The smoky aromas of bonfires, roasted chestnuts, frankincense and lapsang souchong tea are among the most complex, and I know quite a few individuals who fantasise about a fragrance that smells like a charcoal-grilled steak. There is a difference, however, between enjoying a scent in its proper context – charred ribeye at a barbecue or burning leaves in an autumnal park – and wearing a fragrance that reprises such odours. For this reason, the perfumery interpretations of smoke tend to blend it into a more familiar setting of woods, spices and resins.
One of the best introductions to a smoky perfume is L’Artisan Parfumeur’s Passage d’Enfer (£105 for 100ml EDT). Perfumer Olivia Giacobetti is known for her ability to create olfactory watercolours – airy, transparent compositions. Passage d’Enfer combines lilies and incense, filling the spaces between the white, cool petals with smoke. Giacobetti’s touch is light, and the perfume remains soft and radiant, from the smoky opening to the vanilla- and cedarwood-accented drydown.
I would be remiss if I didn’t mention another delicate and smoky perfume created by Giacobetti – for Hôtel Costes in Paris. Capturing the idea of woods and velvet, the perfumer composed a sandalwood and rose fragrance laced with incense. Hôtel Costes Splash (€110 for 125ml EDT) proves that smoke can be glamorous as well as intriguing.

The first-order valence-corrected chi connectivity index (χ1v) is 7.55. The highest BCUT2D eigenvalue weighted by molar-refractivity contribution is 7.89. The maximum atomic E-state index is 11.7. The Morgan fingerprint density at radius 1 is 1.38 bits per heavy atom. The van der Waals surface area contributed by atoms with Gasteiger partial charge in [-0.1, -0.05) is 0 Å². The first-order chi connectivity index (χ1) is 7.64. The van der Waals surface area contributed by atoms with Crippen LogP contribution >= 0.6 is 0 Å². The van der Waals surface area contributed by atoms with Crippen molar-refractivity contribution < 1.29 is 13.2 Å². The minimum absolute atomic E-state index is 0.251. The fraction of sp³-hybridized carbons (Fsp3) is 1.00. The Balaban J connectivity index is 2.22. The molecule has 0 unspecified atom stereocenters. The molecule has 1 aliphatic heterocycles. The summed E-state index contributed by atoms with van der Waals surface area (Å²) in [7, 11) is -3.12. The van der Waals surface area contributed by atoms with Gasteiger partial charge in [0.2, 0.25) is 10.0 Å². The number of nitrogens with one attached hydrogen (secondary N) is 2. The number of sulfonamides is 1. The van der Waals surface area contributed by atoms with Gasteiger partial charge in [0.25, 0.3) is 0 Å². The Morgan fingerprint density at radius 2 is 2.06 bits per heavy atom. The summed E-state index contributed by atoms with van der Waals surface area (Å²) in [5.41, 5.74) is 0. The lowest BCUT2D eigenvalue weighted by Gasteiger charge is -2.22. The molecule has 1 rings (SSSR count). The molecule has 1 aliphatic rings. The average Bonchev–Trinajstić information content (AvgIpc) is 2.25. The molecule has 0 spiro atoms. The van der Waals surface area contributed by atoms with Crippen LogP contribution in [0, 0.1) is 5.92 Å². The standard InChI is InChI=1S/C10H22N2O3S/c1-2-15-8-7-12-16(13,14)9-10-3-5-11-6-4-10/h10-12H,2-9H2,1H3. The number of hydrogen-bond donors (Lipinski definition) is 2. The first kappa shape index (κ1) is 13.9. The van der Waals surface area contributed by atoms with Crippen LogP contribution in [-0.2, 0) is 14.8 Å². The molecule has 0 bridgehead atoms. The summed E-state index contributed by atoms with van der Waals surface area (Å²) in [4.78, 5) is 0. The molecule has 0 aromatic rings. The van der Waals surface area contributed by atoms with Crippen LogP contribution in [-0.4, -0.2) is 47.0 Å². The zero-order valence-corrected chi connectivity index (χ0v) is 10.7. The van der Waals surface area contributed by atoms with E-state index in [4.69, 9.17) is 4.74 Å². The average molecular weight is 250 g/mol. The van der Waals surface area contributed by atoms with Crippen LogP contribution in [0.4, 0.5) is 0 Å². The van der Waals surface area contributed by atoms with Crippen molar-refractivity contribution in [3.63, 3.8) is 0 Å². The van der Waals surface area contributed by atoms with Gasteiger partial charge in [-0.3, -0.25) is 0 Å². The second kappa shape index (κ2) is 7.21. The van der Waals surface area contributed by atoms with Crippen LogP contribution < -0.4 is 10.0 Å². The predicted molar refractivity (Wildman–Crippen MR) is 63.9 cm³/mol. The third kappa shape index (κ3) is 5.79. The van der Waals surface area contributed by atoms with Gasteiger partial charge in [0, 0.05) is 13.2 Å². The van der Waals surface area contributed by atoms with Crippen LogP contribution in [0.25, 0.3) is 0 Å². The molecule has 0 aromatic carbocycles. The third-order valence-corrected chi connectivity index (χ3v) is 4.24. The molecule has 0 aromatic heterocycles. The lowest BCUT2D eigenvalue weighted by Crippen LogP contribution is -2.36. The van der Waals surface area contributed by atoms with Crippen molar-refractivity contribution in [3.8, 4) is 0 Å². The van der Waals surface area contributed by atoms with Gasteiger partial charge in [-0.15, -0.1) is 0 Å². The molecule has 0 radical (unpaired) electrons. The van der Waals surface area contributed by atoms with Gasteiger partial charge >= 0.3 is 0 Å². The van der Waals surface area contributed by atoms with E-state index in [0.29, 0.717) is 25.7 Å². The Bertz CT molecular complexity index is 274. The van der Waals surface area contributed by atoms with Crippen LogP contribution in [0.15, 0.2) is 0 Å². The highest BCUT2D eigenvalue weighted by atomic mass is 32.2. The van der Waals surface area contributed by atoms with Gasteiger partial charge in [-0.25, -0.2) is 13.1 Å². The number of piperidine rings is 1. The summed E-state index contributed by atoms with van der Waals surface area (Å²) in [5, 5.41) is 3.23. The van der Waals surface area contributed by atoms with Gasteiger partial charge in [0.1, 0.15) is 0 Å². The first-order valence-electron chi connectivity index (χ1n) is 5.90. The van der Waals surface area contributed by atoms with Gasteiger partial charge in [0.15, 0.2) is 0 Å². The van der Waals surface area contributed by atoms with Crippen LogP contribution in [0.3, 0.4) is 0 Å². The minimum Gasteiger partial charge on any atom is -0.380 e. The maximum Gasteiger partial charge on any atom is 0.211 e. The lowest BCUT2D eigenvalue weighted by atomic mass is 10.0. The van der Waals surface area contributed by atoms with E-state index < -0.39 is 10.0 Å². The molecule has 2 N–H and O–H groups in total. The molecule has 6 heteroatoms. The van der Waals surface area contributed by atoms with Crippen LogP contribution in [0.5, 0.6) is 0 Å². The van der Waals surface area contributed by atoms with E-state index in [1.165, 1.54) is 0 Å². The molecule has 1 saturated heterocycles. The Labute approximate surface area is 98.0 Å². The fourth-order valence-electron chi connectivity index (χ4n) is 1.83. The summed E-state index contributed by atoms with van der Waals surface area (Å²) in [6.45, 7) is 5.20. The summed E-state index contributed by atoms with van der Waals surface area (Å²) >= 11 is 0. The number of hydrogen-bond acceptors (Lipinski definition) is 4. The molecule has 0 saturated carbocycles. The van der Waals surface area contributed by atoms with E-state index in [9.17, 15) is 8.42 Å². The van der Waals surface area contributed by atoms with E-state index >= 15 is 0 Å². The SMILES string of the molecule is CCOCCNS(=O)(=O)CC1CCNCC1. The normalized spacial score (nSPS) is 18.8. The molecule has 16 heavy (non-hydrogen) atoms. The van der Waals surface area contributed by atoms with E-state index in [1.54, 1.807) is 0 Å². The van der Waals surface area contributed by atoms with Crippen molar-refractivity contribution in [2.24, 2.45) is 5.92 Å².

Smoky nuances in perfumery aren’t new, and classics like Chanel’s Cuir de Russie (£150 for 75ml EDP), Guerlain’s Shalimar (£99 for 90ml EDP) or Molinard’s Habanita (€94 for 75ml EDP) have flirted with the smouldering inflections of frankincense, benzoin or amber. What makes the modern smoky fragrances different is their boldness. Naomi Goodsir’s Bois d'Ascèse (€140 for 50ml EDP) doesn’t hold back on dramatic materials like birch tar, leather and incense, and the effect is striking. The fragrance smells smoky, but it’s so cleverly balanced that wearing it is no different from enjoying a classical woody oriental blend, albeit one with more verve.
Those who indeed want to smell of charcoal and tar can have their wish granted by Comme des Garçons’ Black (£80 for 100ml EDT). The name doesn’t lie. It’s a dark perfume that evokes charred woods, crushed black pepper and tanned leather. The first time I wore it, I was shocked, because I didn’t expect such an explosive effect – and so much smoke out of a bottle. The fragrance turned out to be addictive, however, and I’ve grown to enjoy the potent opening and the unexpectedly tender and warm drydown. It transpired that perfumer Guillaume Flavigny used a gingerbread accent to round out the edges of Black, thus making smoke smell sweet.
Victoria Frolova has been writing her perfume blog boisdejasmin.com since 2005. Her explorations of fragrance touch upon all elements that make this subject rich and complex: science, art, literature, history and culture. Frolova is a recipient of three prestigious Fragrance Foundation FiFi Awards for Editorial Excellence and, since receiving her professional perfumery training, has also been working as a fragrance consultant and researcher.